Intricate talks under way on East African Crude Oil Pipeline

9th April 2021 By: John Muchira - Creamer Media Correspondent

Partners in the East African Crude Oil Pipeline (Eacop) project are racing against time to conclude crucial agreements ahead of the signing of the final investment decision in the second quarter of this year.

France’s Total Exploration & Production and China National Offshore Oil Company, together with the Ugandan and Tanzanian governments, are currently involved in intricate negotiations to firm up the commercial and legal framework for the $3.5-billion project.

Equity Contribution

This comes after Uganda National Oil Company announced that it wanted the country’s Treasury to allocate $130-million in the coming fiscal year to fund part of its equity contribution to the project.

“This money is needed before international oil companies make a final investment decision in the next few weeks,” said Finance Minister Matia Kasaija.

Key agreements that must be concluded ahead of the final investment decision include the shareholders’ agreement, the tariff and transportation agreement, the Eacop Bill and the engineering, procurement and construction management agreement.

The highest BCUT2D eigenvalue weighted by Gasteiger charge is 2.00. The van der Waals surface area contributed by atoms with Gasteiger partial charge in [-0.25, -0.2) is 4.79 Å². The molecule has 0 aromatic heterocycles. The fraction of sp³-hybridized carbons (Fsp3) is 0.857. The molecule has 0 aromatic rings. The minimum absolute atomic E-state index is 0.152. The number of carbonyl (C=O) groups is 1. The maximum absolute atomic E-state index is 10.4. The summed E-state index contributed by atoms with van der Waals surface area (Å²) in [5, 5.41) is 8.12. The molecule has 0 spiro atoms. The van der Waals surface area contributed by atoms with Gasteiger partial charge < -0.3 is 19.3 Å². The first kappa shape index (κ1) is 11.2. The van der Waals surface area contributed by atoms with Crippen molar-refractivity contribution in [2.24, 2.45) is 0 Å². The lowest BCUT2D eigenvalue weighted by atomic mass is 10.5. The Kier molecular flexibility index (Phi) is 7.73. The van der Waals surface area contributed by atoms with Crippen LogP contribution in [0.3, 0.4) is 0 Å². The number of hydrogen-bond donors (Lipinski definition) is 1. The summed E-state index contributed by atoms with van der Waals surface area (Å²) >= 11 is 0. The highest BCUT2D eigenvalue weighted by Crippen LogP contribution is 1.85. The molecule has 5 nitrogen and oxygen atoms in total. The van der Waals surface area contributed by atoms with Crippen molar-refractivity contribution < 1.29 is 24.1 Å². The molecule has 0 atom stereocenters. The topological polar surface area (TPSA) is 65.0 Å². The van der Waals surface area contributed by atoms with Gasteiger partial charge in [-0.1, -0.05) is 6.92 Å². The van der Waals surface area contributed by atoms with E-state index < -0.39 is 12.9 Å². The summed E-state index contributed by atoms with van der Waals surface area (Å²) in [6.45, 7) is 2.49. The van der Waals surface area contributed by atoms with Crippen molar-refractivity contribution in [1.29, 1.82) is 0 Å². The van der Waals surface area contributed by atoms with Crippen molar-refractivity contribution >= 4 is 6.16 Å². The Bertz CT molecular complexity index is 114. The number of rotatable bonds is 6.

These agreements are crucial, because they will define the shareholding structure, each partner’s obligations – including financing – the tariff for use of the pipeline and the technical and legislative aspects of the project, which cuts across two countries.

The project, however, faces resistance from over 260 nongovernmental organisations (NGOs), which have called on 25 banks listed as potential financiers not to participate, citing environmental and social risks.

The NGOs reckon the project would fuel climate change.

“It is difficult to conceive of a more dangerous project at a more perilous moment for the planet than the Eacop. “The good news is that it’s not too late to stop this project and the global warming calamity that it would accelerate,” says Inclusive Development International executive director David Pred.

Way Forward

The petition has forced Standard Bank of South Africa, which is acting as one of the advisers to the project to help secure the $2.5-billion loan required for construction, to rethink its position. The bank has hired an independent environmental and social adviser to advise it on the way forward.

The 1 445 km pipeline is designed to transport crude from the Lake Albertine oilfields, in Uganda, to the Port of Tanga, in Tanzania, for export to international markets.

The facility will transport 216 000 barrels of crude oil a day (equivalent to 10.9-million metric tons a year) at “plateau production”.

About 1.7-billion barrels of recoverable oil has been discovered in the region, which is on the border of Uganda and the Democratic Republic of Congo.